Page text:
Contact with a member of another group doesn't only change the way people feel about that individual. It can also help shift attitudes more broadly. In a study that followed white university students, for example, Miriam Northcutt Bohmert, PhD, and Alfred DeMans at Indiana University at Bloomington, found that when people had more interracial friendships, their endorsement of affirmative action policies increased more rapidly over a four-year period. College students who had grown up in more racially diverse neighborhoods were also more accepting of affirmative action (Group Processes & Intergroup Relations, Vol. 18, No. 2, 2015).
In-person contact isn't the only route to understanding, however. A review by German researchers Gunnar Lemmer, PhD, and Ulrich Wagner, PhD, concluded that interventions based on virtual contact could be as effective as face-to-face interventions (European Journal of Social Psychology, Vol. 45, No. 2, 2015).
In one example of virtual contact, Joseph Walther, PhD, at Nanyang Technological University in Singapore, and colleagues showed that when Israeli Jews and Muslims interacted during an online course on educational technology, their prejudice toward the opposite group decreased (Computers in Human Behavior, Vol. 52, No. 1, 2015).
One important benefit of interacting with people from other social groups might be that it allows people to see others as individuals, not stereotypes. And research suggests that when people recognize that not all black people or all Muslims are the same, they are less prejudiced toward those groups. In a series of experiments, Markus Brauer, PhD, a professor of social psychology at the University of Wisconsin, and colleagues tested posters that featured Arab people with different ages, hairstyles and clothing styles and with captions that highlighted their different personality traits (such as "optimist" or "stingy"). The people who had been exposed to the posters viewed Arab people more positively and were less prejudiced against them compared with people who viewed no poster or a control poster (Journal of Applied Social Psychology, Vol. 43, No. 4, 2013).
"In any group, there are people who are funny and boring, hardworking and lazy, honest and dishonest," Brauer says. "Ethnicity isn't a great predictor of how someone behaves, and we should promote the notion that it's hard to give them all the same label."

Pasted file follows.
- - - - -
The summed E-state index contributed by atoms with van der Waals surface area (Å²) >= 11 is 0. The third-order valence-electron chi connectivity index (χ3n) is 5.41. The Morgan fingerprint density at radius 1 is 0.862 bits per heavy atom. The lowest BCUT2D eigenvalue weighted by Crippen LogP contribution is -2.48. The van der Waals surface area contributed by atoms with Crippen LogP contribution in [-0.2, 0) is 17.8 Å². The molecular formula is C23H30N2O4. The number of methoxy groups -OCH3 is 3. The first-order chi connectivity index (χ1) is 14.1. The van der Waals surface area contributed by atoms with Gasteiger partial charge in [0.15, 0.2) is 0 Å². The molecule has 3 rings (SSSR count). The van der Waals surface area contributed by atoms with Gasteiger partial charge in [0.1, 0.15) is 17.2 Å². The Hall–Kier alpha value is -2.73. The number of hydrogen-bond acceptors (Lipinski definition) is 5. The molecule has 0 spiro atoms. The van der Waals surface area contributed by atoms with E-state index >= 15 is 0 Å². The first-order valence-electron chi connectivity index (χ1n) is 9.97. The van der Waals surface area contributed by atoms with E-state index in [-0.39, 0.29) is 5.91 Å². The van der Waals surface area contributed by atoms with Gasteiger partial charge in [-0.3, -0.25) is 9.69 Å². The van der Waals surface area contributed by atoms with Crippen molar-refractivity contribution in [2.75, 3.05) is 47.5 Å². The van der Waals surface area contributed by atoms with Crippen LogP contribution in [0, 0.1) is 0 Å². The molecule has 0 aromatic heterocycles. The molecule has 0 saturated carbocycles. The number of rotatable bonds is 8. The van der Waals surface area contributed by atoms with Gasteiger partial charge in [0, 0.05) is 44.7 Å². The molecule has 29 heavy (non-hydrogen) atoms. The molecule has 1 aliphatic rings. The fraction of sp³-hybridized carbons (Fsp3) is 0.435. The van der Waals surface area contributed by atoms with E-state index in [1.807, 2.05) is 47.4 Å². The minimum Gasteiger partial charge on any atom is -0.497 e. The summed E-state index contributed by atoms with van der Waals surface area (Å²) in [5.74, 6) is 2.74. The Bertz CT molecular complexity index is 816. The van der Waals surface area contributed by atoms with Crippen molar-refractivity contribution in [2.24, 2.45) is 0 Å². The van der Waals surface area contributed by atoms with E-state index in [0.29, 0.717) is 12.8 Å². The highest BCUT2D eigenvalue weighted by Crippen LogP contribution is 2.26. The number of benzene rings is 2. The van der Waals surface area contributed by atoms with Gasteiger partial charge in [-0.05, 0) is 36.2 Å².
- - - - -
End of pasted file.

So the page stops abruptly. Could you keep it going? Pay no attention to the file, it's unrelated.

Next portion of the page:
To promote tolerance more widely, Brauer urges his colleagues to think creatively. People who aren't receptive to diversity education, for example, might be more easily swayed by diversity in their entertainment. Betsy Levy Paluck, PhD, a professor of psychology and public affairs at Princeton University, used educational radio programs to promote reconciliation and prevent new violence after the conflict in Rwanda (Journal of Personality and Social Psychology, Vol 96, No. 3, 2009).
Recently, Brauer showed the strategy can work in the United States. His participants either watched a sitcom featuring an all-white cast or one that showed diverse yet relatable Muslim characters. Those who watched the diverse sitcom had lower scores of implicit and explicit bias against Muslims. That difference was still evident four weeks after they'd watched the show (Group Processes & Intergroup Relations, published online, 2017).
"If it's done right, shows with inclusive messages embedded in them can produce societal shifts," Brauer says.
Writers of TV dramas frequently solicit advice about medicine and public health messages from researchers and even the Centers for Disease Control and Prevention, he notes. But psychologists aren't yet out there helping writers include social science messages for good. "Hollywood writers often have good intentions but don't know how to do it," he says.
Prejudice is normal, Crandall adds, but it's not immutable. "Most of us have connections to people that we can influence," he says. "We have a moral duty to try."
Murrar, S., Gavac, S., & Brauer, M. Social Psychology: How Other People Influence Our Thoughts and Actions
Summers, R. (Ed.), 2017
Reflections on Prejudice and Intergroup Relations
Molina, E.E., Tropp, L.R., & Goode, C. Current Opinion in Psychology, 2016
Status, Power and Intergroup Relations: The Personal Is the Societal
Fiske, S.T., et al. Current Opinion in Psychology, 2016
Recent Advances in Intergroup Contact Theory
Pettigrew, T.F., et al. International Journal of Intercultural Relations, 2011